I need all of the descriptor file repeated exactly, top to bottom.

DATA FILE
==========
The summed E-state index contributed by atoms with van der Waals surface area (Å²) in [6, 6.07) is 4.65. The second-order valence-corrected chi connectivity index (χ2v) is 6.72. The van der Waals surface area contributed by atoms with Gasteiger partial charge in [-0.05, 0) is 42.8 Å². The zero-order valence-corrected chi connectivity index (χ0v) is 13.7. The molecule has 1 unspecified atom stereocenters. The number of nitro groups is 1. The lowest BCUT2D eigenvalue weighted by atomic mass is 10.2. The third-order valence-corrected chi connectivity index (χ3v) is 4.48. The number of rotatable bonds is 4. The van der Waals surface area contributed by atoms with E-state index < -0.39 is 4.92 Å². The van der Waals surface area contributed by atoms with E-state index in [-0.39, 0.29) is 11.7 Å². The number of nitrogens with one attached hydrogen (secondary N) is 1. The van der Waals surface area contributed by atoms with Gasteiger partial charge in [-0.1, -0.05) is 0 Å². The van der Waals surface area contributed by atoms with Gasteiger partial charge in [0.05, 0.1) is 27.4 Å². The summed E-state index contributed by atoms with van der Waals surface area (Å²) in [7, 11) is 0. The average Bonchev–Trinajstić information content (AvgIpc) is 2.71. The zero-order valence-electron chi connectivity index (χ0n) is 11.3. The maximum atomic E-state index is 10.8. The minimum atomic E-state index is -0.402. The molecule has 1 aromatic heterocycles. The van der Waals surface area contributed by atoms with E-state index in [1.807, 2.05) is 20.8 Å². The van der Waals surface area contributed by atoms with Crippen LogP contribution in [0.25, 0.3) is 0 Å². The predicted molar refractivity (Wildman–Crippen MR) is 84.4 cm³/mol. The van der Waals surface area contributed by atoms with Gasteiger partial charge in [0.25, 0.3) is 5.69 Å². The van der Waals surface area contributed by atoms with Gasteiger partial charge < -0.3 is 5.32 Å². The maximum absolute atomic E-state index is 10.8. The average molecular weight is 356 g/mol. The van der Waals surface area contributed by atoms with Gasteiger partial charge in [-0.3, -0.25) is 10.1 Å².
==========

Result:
The summed E-state index contributed by atoms with van der Waals surface area (Å²) in [6, 6.07) is 4.65. The second-order valence-corrected chi connectivity index (χ2v) is 6.72. The van der Waals surface area contributed by atoms with Gasteiger partial charge in [-0.05, 0) is 42.8 Å². The zero-order valence-corrected chi connectivity index (χ0v) is 13.7. The molecule has 1 unspecified atom stereocenters. The number of nitro groups is 1. The lowest BCUT2D eigenvalue weighted by atomic mass is 10.2. The third-order valence-corrected chi connectivity index (χ3v) is 4.48. The number of rotatable bonds is 4. The van der Waals surface area contributed by atoms with E-state index < -0.39 is 4.92 Å². The van der Waals surface area contributed by atoms with E-state index in [-0.39, 0.29) is 11.7 Å². The number of nitrogens with one attached hydrogen (secondary N) is 1. The van der Waals surface area contributed by atoms with Gasteiger partial charge in [-0.1, -0.05) is 0 Å². The van der Waals surface area contributed by atoms with Gasteiger partial charge in [0.05, 0.1) is 27.4 Å². The summed E-state index contributed by atoms with van der Waals surface area (Å²) in [7, 11) is 0. The average Bonchev–Trinajstić information content (AvgIpc) is 2.71. The zero-order valence-electron chi connectivity index (χ0n) is 11.3. The maximum atomic E-state index is 10.8. The minimum atomic E-state index is -0.402. The molecule has 1 aromatic heterocycles. The van der Waals surface area contributed by atoms with E-state index in [1.807, 2.05) is 20.8 Å². The van der Waals surface area contributed by atoms with Crippen LogP contribution in [0.25, 0.3) is 0 Å². The predicted molar refractivity (Wildman–Crippen MR) is 84.4 cm³/mol. The van der Waals surface area contributed by atoms with Gasteiger partial charge in [0.25, 0.3) is 5.69 Å². The van der Waals surface area contributed by atoms with Gasteiger partial charge < -0.3 is 5.32 Å². The maximum absolute atomic E-state index is 10.8. The average molecular weight is 356 g/mol. The van der Waals surface area contributed by atoms with Gasteiger partial charge in [-0.3, -0.25) is 10.1 Å².